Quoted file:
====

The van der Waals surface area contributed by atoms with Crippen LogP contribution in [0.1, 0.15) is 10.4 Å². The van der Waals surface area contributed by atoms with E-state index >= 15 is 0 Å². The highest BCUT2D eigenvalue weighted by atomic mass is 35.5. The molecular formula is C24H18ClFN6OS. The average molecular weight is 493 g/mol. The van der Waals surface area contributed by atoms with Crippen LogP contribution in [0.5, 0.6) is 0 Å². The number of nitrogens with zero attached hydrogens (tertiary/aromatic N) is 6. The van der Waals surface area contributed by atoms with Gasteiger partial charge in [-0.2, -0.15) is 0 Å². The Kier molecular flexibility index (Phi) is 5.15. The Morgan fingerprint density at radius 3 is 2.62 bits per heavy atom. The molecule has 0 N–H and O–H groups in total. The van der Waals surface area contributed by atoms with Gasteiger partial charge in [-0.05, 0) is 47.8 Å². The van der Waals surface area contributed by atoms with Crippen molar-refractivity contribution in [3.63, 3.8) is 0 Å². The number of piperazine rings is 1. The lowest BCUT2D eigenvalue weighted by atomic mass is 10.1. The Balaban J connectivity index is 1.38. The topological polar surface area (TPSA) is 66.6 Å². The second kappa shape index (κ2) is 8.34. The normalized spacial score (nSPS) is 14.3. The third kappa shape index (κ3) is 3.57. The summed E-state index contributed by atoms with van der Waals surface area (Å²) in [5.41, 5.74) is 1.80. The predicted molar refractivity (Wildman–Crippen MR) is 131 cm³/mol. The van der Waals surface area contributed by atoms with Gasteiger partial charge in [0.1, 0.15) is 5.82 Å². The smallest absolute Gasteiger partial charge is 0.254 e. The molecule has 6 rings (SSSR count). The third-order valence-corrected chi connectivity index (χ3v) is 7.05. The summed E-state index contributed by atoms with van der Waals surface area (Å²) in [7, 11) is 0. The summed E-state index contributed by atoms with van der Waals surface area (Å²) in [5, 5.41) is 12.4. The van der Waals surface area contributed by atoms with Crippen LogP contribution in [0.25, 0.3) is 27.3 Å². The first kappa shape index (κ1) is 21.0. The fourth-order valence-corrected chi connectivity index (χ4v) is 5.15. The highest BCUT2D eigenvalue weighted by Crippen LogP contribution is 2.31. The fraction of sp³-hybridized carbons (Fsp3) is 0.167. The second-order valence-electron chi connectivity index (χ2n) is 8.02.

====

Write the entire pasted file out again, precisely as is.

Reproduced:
The van der Waals surface area contributed by atoms with Crippen LogP contribution in [0.1, 0.15) is 10.4 Å². The van der Waals surface area contributed by atoms with E-state index >= 15 is 0 Å². The highest BCUT2D eigenvalue weighted by atomic mass is 35.5. The molecular formula is C24H18ClFN6OS. The average molecular weight is 493 g/mol. The van der Waals surface area contributed by atoms with Crippen LogP contribution in [0.5, 0.6) is 0 Å². The number of nitrogens with zero attached hydrogens (tertiary/aromatic N) is 6. The van der Waals surface area contributed by atoms with Gasteiger partial charge in [-0.2, -0.15) is 0 Å². The Kier molecular flexibility index (Phi) is 5.15. The Morgan fingerprint density at radius 3 is 2.62 bits per heavy atom. The molecule has 0 N–H and O–H groups in total. The van der Waals surface area contributed by atoms with Gasteiger partial charge in [-0.05, 0) is 47.8 Å². The van der Waals surface area contributed by atoms with Crippen molar-refractivity contribution in [3.63, 3.8) is 0 Å². The number of piperazine rings is 1. The lowest BCUT2D eigenvalue weighted by atomic mass is 10.1. The Balaban J connectivity index is 1.38. The topological polar surface area (TPSA) is 66.6 Å². The second kappa shape index (κ2) is 8.34. The normalized spacial score (nSPS) is 14.3. The third kappa shape index (κ3) is 3.57. The summed E-state index contributed by atoms with van der Waals surface area (Å²) in [5.41, 5.74) is 1.80. The predicted molar refractivity (Wildman–Crippen MR) is 131 cm³/mol. The van der Waals surface area contributed by atoms with Gasteiger partial charge in [0.1, 0.15) is 5.82 Å². The smallest absolute Gasteiger partial charge is 0.254 e. The molecule has 6 rings (SSSR count). The third-order valence-corrected chi connectivity index (χ3v) is 7.05. The summed E-state index contributed by atoms with van der Waals surface area (Å²) in [7, 11) is 0. The summed E-state index contributed by atoms with van der Waals surface area (Å²) in [5, 5.41) is 12.4. The van der Waals surface area contributed by atoms with Crippen LogP contribution in [0.25, 0.3) is 27.3 Å². The first kappa shape index (κ1) is 21.0. The fourth-order valence-corrected chi connectivity index (χ4v) is 5.15. The highest BCUT2D eigenvalue weighted by Crippen LogP contribution is 2.31. The fraction of sp³-hybridized carbons (Fsp3) is 0.167. The second-order valence-electron chi connectivity index (χ2n) is 8.02.